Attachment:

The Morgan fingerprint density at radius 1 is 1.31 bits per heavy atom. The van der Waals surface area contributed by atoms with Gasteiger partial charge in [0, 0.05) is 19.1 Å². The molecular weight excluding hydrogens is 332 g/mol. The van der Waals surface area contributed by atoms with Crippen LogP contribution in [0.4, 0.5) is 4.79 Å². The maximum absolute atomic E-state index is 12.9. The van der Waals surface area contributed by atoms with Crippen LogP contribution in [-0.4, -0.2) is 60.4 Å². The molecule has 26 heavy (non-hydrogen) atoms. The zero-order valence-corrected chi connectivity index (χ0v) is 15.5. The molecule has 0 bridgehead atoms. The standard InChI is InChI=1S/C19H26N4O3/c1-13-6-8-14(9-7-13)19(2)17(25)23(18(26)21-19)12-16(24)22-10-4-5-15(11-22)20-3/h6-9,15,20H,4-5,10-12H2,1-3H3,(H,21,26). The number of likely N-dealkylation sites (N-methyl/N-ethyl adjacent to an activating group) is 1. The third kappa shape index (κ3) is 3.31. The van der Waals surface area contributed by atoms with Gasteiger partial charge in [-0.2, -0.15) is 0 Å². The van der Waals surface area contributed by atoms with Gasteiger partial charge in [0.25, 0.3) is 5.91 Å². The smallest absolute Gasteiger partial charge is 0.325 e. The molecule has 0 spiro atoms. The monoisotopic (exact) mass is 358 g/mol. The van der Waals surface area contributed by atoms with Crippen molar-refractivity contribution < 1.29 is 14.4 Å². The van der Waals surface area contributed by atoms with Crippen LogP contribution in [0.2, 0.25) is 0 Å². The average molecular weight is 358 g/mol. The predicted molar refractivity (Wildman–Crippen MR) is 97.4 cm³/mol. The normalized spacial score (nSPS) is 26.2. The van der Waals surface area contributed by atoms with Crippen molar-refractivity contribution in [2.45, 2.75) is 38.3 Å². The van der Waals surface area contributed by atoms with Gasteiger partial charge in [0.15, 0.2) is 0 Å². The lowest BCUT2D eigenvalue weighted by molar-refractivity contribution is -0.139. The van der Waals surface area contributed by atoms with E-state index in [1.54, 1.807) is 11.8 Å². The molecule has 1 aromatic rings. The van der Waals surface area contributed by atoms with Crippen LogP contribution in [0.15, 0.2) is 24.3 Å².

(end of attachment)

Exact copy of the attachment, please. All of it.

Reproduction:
The Morgan fingerprint density at radius 1 is 1.31 bits per heavy atom. The van der Waals surface area contributed by atoms with Gasteiger partial charge in [0, 0.05) is 19.1 Å². The molecular weight excluding hydrogens is 332 g/mol. The van der Waals surface area contributed by atoms with Crippen LogP contribution in [0.4, 0.5) is 4.79 Å². The maximum absolute atomic E-state index is 12.9. The van der Waals surface area contributed by atoms with Crippen LogP contribution in [-0.4, -0.2) is 60.4 Å². The molecule has 26 heavy (non-hydrogen) atoms. The zero-order valence-corrected chi connectivity index (χ0v) is 15.5. The molecule has 0 bridgehead atoms. The standard InChI is InChI=1S/C19H26N4O3/c1-13-6-8-14(9-7-13)19(2)17(25)23(18(26)21-19)12-16(24)22-10-4-5-15(11-22)20-3/h6-9,15,20H,4-5,10-12H2,1-3H3,(H,21,26). The number of likely N-dealkylation sites (N-methyl/N-ethyl adjacent to an activating group) is 1. The third kappa shape index (κ3) is 3.31. The van der Waals surface area contributed by atoms with Gasteiger partial charge in [-0.2, -0.15) is 0 Å². The van der Waals surface area contributed by atoms with Gasteiger partial charge in [0.25, 0.3) is 5.91 Å². The smallest absolute Gasteiger partial charge is 0.325 e. The molecule has 0 spiro atoms. The monoisotopic (exact) mass is 358 g/mol. The van der Waals surface area contributed by atoms with Crippen molar-refractivity contribution < 1.29 is 14.4 Å². The van der Waals surface area contributed by atoms with Crippen LogP contribution in [0.2, 0.25) is 0 Å². The average molecular weight is 358 g/mol. The predicted molar refractivity (Wildman–Crippen MR) is 97.4 cm³/mol. The normalized spacial score (nSPS) is 26.2. The van der Waals surface area contributed by atoms with Crippen molar-refractivity contribution in [2.45, 2.75) is 38.3 Å². The van der Waals surface area contributed by atoms with Gasteiger partial charge in [0.15, 0.2) is 0 Å². The lowest BCUT2D eigenvalue weighted by molar-refractivity contribution is -0.139. The van der Waals surface area contributed by atoms with E-state index in [1.54, 1.807) is 11.8 Å². The molecule has 1 aromatic rings. The van der Waals surface area contributed by atoms with Crippen LogP contribution in [0.15, 0.2) is 24.3 Å².